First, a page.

Raph: I think you’ll agree with me, Josh, that it’s often quite difficult to begin drinking whisky. After all, there aren’t that many people our age who enjoy it like we do. A few people have said to me that they’re not quite sure where to start, so I’ll ask you a question: how did you get into whisky?
Josh: You had to pick a question with an embarrassing answer! OK, here goes: in 2009, I went on a coach tour of the West Highlands with my grandma. It was a great trip, actually (my first to Scotland), and one day we visited the distillery at Oban. The tour was fascinating, and we got to sample two measures – one straight from the cask, and one of the finished product. It was so enchanting to taste the whisky in the wonderful old building where it was built and aged. If terroir is important to wine, it was a vivid education in the centrality of the environment to whisky production. Oban is a salty, seaside dram that makes so much sense when you see its origins. What about you?
R: Ah, what a story! I don’t think many people will say that passion for whisky started with their grandma and a coachload of geriatrics. Well, my story is somewhat different: as you know, I can’t drink beer. Lager, ale, stout – I can’t stand any of them. Increasingly desperate at my inability to drink any normal ‘pub’ drink, one night I got myself a straight Jack Daniel’s and crossed my fingers. Amazingly, I really liked it (even if, admittedly, I’d simply necked the stuff). That got me thinking about whisk(e)y, and from there I was hooked. It was more sheer relief that I’d actually found a drink I liked. And then, of course, I realised that you liked it and we then had (another) common interest! But I think it took a little while for us both to really get going, didn’t it?
J: Absolutely: it’s an enthusiasm that requires extravagant means to pursue rapidly, after all! But I think that our stories demonstrate that you should develop your interest in whisky in your own way, at your own pace. I certainly wasn’t sticking my nose in the glass and plucking out scents from the off. At its heart, it’s a drink to enjoy, usually socially. Pouring a glass and enjoying the taste; trying a different whisky next time. That’s what it’s all about: enjoyment and exploration.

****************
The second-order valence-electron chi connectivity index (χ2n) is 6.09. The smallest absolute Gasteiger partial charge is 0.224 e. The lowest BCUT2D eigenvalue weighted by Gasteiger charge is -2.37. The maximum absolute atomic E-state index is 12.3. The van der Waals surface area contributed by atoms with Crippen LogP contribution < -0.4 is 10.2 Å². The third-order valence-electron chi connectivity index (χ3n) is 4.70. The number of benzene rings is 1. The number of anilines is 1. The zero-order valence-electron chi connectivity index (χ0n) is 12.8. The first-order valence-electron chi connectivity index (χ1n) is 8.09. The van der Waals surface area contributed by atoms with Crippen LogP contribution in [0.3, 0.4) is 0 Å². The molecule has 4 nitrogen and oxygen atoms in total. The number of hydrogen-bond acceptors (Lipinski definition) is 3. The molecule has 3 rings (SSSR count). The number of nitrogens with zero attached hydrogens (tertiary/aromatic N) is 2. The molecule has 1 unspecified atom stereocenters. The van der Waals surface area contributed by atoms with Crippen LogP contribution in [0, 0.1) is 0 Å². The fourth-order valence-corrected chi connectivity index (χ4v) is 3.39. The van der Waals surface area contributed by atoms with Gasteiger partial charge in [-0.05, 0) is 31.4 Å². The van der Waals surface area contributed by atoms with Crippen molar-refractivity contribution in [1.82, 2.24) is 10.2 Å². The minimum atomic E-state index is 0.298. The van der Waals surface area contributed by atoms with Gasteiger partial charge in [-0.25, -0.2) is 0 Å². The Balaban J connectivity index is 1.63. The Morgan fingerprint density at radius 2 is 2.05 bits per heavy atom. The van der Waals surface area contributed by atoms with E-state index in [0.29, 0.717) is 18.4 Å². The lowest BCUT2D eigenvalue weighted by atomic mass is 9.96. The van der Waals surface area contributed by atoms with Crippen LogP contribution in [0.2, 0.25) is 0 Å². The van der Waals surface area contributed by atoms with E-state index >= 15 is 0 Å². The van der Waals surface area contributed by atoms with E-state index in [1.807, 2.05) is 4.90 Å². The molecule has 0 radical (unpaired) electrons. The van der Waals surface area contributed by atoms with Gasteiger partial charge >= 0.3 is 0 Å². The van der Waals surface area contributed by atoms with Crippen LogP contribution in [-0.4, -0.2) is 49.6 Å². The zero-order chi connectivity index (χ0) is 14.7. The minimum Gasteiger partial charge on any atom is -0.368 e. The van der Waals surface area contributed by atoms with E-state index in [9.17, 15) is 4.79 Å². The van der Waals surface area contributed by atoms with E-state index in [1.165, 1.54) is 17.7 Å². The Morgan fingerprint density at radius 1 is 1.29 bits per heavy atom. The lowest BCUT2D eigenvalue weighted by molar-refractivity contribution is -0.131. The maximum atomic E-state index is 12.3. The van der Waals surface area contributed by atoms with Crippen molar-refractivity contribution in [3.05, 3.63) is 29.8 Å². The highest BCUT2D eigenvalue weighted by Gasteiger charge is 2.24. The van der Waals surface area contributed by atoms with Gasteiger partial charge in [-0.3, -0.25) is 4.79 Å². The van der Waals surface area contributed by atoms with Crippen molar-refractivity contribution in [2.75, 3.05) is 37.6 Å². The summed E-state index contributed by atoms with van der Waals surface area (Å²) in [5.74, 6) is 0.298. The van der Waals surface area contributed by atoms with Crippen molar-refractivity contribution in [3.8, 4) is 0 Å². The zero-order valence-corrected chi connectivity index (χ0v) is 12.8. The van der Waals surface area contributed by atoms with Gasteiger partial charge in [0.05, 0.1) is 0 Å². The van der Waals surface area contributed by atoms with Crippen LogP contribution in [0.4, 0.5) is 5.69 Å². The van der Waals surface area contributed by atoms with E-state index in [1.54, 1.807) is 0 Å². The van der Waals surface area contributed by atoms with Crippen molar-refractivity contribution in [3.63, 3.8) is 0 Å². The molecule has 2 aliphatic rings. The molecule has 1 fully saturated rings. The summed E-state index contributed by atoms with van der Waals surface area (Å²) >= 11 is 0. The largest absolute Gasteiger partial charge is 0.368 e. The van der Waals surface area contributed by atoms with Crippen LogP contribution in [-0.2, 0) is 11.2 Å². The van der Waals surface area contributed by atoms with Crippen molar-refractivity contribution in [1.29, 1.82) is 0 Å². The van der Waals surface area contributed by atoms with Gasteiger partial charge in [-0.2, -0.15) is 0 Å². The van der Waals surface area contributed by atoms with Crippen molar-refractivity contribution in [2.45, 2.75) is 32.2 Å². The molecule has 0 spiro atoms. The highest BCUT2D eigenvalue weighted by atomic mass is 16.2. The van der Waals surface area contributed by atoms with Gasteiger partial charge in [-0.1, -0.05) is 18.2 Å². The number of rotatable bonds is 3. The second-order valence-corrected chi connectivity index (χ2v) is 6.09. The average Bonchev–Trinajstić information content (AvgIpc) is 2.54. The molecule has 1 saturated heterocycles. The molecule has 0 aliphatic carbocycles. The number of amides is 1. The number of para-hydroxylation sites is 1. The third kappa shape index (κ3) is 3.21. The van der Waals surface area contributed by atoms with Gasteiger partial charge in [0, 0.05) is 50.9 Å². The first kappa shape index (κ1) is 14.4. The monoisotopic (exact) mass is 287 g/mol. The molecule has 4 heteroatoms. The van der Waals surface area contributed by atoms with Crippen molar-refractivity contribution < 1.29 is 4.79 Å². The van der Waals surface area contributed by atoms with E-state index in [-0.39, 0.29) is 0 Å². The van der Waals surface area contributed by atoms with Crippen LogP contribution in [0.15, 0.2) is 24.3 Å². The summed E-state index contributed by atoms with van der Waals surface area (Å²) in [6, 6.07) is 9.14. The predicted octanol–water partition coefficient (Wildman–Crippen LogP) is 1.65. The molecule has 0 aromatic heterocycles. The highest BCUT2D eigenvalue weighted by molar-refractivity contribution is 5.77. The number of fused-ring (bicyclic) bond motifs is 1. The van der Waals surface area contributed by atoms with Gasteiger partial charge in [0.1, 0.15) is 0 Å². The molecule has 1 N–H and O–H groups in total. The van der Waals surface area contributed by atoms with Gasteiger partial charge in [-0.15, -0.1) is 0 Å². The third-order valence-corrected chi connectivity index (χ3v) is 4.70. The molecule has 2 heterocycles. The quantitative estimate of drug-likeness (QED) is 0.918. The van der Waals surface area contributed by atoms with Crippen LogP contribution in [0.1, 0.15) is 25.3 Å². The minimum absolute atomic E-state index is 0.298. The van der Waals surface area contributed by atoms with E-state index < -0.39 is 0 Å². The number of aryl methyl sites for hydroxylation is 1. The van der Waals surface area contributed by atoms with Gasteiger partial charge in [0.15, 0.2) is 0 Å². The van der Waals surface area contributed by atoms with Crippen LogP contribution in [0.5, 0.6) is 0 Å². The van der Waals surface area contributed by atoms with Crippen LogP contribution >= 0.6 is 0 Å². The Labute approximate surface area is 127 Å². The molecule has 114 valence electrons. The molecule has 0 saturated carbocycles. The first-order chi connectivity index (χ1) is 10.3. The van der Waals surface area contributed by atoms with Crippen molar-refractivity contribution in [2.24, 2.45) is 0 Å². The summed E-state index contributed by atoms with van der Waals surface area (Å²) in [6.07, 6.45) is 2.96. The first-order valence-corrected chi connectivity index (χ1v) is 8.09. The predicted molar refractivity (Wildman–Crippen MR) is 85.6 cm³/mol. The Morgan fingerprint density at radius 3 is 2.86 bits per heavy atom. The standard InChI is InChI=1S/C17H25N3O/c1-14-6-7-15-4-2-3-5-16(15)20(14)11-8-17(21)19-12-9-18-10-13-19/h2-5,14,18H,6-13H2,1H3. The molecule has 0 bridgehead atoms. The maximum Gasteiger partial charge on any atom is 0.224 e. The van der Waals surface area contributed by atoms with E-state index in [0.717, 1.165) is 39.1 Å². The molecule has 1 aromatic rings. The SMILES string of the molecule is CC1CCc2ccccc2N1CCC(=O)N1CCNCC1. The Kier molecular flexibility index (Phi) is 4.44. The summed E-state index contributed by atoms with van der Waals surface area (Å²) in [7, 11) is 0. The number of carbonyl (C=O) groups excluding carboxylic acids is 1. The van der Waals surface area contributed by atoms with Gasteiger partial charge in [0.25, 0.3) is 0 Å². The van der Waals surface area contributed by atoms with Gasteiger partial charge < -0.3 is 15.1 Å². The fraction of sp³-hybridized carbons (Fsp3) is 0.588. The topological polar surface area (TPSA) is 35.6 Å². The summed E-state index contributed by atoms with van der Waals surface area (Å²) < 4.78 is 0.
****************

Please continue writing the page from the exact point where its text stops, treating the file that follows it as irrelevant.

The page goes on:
R: Exactly. But I think quite a lot of people who are keen to get into whisky are slightly apprehensive about the best way to proceed; especially as at our age it can feel a solitary journey. For a 2012 first-timer, what would be your best advice for them? How’s best to get into whisky?
J: Find a witty, well-written and comprehensive whisky blog to guide yourself on the way! Nah, just kidding: go on a coach tour of the Highlands with some pensioners. If that’s really not an option, then the first thing to remember is not to be too apprehensive. Try different whiskies to see what you like, and try your whisky in different ways. One important thing is not to think that single malts are for advanced drinkers. Dive right in with a Glenmorangie or Glenlivet, if they take your fancy.
R: Agreed – fortes fortuna adiuvat! And I wouldn’t worry about having to splash out on £30 bottles each time you fancy a new experience. You can buy small samples of different whiskies, and this is a great way to quickly pick up a decent palate. I’ll let you in on a secret, Josh (although hardly one that’s going to change the world): the three Glenfiddich reviews were all done with 50ml miniature bottles of whisky. Buying three large bottles of each would have set me back around £120; instead, I spent just over £10. So I tried three whiskies with a combined age of 42 years, for about the same cost as 3 pints of beer. Bargain, eh?
J: You’re not wrong there: as I wrote recently, whisky needn’t cost a fortune. We’ll hopefully soon be unveiling our value-for-money index, which will give us a way to say just which whiskies help to stretch those pennies the furthest. So don’t let cost put you off, and don’t let whisky snobbery either. Give it a go – on your own, with a friend, however you feel best – and you’re in for quite a ride.
R: Yep, I’ll be looking at other ways to get value for money and how not to get ripped off. I’ll also be doing a post soon about a whisky haven I’ve recently found in Birmingham. There are probably similar places near you. Whisky snobbery, you’re right, is a load of nonsense. Enjoy it how you like! But, as you say, it always makes the whisky taste that little bit better when you know you’ve got a good price for your dram. Should anyone need a friend to enjoy some whisky with, remember that I’m always free! (He’s not wrong! – Josh)
Don’t forget: if you’re a whisk(e)y blogger and want in on the action, get in touch with us to see what we might be ‘In Conversation’ about!